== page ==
Take the 2-minute tour ×
Mathematics Stack Exchange is a question and answer site for people studying math at any level and professionals in related fields. It's 100% free, no registration required.

Consider a sum $$\frac{a}{b}+\frac{c}{d} = \frac{x}{y}$$ where each fraction is reduced. Alternatively using the familiar process of lowest common denominators, we have $$\frac{a}{b}+\frac{c}{d} = \frac{a\cdot\frac{d}{(b,d)}+c\cdot\frac{b}{(b,d)}}{[b,d]}$$ where $(b,d)$ denotes the gcd and $[b,d]$ denotes the lcm. My question is, when is it true that $y = [b,d]$? For example, this does not hold for $$\frac{5}{6}+\frac{1}{14} = \frac{38}{42} = \frac{19}{21}$$ where $21\neq [14, 6]$.

Are there any simple necessary and sufficient conditions for $y = [b,d]$?

Edit It has been suggested that

$$y = [b,d] \iff (b, d) = 1$$

is a necessary and sufficient condition. I'm interested in either a proof or a counterexample if possible.

Edit 2 After a bit of searching, I've found $$\frac{1}{24} + \frac{1}{16} = \frac{5}{48}$$ as a counterexample.

I am still looking for nice conditions for this to be satisfied and I feel that I should give an explanation of exactly what type of condition I am seeking. Angela has provided a necessary and sufficient condition, but it does not seem to be "simpler" than simply adding the fraction and seeing if it reduces. This is perhaps ambitious, but I am looking for a condition which is simple enough to use by inspection for simple fractions.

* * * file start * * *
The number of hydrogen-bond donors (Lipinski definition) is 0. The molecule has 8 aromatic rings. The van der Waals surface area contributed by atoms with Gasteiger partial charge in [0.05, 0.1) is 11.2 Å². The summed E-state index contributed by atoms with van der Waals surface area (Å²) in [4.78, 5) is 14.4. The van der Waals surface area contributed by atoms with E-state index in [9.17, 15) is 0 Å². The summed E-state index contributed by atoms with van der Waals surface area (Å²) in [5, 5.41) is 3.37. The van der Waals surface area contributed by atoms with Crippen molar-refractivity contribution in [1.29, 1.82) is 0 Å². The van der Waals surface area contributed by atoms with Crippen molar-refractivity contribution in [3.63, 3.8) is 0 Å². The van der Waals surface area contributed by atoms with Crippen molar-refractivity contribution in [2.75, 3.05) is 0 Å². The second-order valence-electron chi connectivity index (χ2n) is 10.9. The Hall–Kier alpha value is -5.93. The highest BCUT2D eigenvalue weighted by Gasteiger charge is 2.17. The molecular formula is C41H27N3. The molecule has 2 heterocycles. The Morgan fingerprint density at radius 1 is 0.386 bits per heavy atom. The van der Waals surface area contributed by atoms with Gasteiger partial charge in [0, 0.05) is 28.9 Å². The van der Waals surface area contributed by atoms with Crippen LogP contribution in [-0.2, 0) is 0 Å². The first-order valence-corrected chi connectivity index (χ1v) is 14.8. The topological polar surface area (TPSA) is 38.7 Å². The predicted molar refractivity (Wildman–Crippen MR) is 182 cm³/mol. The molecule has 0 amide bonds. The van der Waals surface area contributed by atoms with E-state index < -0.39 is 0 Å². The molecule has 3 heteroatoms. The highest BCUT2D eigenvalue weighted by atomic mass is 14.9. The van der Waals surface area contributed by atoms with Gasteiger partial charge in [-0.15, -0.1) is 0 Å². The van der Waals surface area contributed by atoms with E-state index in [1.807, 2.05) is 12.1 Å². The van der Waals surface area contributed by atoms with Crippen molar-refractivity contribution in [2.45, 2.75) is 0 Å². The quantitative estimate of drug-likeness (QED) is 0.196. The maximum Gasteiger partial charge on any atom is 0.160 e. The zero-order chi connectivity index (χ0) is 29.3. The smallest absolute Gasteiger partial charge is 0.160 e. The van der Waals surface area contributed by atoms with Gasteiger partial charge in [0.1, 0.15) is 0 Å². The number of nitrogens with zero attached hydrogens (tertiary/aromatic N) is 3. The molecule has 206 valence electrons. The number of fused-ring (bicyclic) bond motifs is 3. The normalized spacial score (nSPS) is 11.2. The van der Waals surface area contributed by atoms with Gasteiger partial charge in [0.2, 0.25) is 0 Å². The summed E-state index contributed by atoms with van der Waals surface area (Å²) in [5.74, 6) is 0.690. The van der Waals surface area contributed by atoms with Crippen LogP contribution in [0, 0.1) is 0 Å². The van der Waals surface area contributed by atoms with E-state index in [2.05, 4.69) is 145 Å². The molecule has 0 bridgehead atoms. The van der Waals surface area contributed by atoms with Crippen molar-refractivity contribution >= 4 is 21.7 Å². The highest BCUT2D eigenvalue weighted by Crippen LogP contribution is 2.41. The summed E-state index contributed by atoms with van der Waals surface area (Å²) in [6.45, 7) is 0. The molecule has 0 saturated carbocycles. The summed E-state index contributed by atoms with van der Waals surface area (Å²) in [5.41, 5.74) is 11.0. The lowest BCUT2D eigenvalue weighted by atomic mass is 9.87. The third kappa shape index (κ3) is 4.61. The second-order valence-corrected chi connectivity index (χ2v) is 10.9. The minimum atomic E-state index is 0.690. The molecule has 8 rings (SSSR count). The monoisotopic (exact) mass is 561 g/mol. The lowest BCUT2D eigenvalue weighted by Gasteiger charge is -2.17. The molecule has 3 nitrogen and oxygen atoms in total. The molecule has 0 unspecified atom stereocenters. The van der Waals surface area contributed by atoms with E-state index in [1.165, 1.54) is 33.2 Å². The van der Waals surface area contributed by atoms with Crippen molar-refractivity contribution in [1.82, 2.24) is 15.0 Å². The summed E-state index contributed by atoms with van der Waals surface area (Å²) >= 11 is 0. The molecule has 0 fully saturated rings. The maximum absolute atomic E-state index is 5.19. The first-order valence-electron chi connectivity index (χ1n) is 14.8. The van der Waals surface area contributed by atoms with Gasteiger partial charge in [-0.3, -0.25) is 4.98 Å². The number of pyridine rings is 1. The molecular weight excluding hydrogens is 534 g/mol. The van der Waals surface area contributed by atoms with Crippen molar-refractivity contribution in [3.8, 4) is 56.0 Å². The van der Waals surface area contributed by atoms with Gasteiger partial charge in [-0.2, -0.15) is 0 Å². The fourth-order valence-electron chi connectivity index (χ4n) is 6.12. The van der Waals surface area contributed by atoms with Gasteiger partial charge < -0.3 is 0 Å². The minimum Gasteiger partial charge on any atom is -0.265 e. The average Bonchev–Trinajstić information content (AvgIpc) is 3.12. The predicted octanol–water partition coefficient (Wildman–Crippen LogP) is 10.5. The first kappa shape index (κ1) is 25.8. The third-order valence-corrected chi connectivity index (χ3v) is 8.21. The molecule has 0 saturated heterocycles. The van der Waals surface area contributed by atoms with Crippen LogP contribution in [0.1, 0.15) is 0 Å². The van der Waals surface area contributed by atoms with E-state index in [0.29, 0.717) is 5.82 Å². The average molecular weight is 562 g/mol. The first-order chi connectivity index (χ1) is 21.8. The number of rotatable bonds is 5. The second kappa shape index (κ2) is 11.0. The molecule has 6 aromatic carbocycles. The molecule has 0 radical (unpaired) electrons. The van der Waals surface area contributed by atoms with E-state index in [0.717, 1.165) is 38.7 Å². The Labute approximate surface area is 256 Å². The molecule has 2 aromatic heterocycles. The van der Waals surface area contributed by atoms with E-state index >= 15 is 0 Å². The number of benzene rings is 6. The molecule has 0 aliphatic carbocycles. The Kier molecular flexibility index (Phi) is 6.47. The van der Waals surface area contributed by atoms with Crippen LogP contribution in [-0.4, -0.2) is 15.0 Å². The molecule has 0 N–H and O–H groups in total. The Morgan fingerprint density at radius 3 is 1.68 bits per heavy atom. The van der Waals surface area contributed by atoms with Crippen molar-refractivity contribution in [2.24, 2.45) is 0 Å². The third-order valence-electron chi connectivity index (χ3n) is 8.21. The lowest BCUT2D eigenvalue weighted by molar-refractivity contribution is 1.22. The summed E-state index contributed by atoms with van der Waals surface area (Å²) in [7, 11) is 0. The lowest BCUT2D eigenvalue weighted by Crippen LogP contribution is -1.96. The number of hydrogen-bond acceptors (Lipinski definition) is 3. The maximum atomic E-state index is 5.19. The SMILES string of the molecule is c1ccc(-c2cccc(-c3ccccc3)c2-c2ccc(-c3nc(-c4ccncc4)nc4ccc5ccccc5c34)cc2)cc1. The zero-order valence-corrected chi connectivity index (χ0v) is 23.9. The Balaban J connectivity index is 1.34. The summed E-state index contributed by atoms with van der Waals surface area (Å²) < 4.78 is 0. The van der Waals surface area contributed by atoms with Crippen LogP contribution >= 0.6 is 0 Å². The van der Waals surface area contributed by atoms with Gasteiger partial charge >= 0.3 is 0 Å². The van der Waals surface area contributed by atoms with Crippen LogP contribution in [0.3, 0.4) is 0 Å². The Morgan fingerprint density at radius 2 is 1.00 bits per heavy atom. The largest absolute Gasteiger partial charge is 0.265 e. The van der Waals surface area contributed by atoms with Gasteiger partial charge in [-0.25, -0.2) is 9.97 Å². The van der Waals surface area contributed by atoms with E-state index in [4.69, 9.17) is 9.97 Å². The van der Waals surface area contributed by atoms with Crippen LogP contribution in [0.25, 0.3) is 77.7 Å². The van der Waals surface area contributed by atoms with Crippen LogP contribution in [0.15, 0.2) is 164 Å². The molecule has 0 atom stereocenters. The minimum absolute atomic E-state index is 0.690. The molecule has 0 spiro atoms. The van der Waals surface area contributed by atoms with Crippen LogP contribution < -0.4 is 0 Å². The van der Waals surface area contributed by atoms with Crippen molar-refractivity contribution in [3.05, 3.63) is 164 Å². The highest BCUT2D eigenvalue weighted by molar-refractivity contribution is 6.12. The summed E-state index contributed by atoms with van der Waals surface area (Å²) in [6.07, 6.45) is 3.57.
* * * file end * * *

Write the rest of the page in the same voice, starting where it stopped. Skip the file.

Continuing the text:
share|improve this question
    
As discussed in math.stackexchange.com/questions/98620/…, $y = [b,d]$ iff $(b,d)=1$. –  lhf Jan 13 '12 at 13:29
    
@lhf I don't think that's true. $\frac{5}{6} + \frac{3}{14} = \frac{22}{21}$ so $(6,14) \neq 1$ but $21 \neq [14, 6]$. Even in the example I gave in the question, this does not hold. –  EuYu Jan 13 '12 at 14:49
    
I don't see a contradiction. –  lhf Jan 13 '12 at 16:08
    
@lhf My mistake. I got it mixed up. –  EuYu Jan 13 '12 at 16:25
2  
The suggested condition is not necessary: $$\frac{1}{12}+\frac{1}{18} = \frac{5}{36},$$ where $b=12$, $d=18$, $[b,d]=36$, $(b,d) = 6$. The suggested condition is sufficient, since $y\neq[b,d]$ if and only if $1 \lt \gcd((b,d),a\delta+c\beta)$, where $b=(b,d)\beta$, $d=(b,d)\delta$. –  Arturo Magidin Jan 14 '12 at 4:47
show 2 more comments

1 Answer

up vote 1 down vote accepted

let $x=\gcd(b,d)$

$b=xe$

$d=xf$

$\frac{a}{b}+\frac{c}{d}=\frac{af+ce}{efx}$

$efx=\operatorname{lcm}(b,d)$

$e,f$ are relative primes

The fraction simplifies when $\gcd(af+ce,x)\not=1$, which is when $\gcd(ad+bc,bd)\not=\gcd(b,d)$.

share|improve this answer
add comment

Your Answer

 
discard

By posting your answer, you agree to the privacy policy and terms of service.

Not the answer you're looking for? Browse other questions tagged or ask your own question.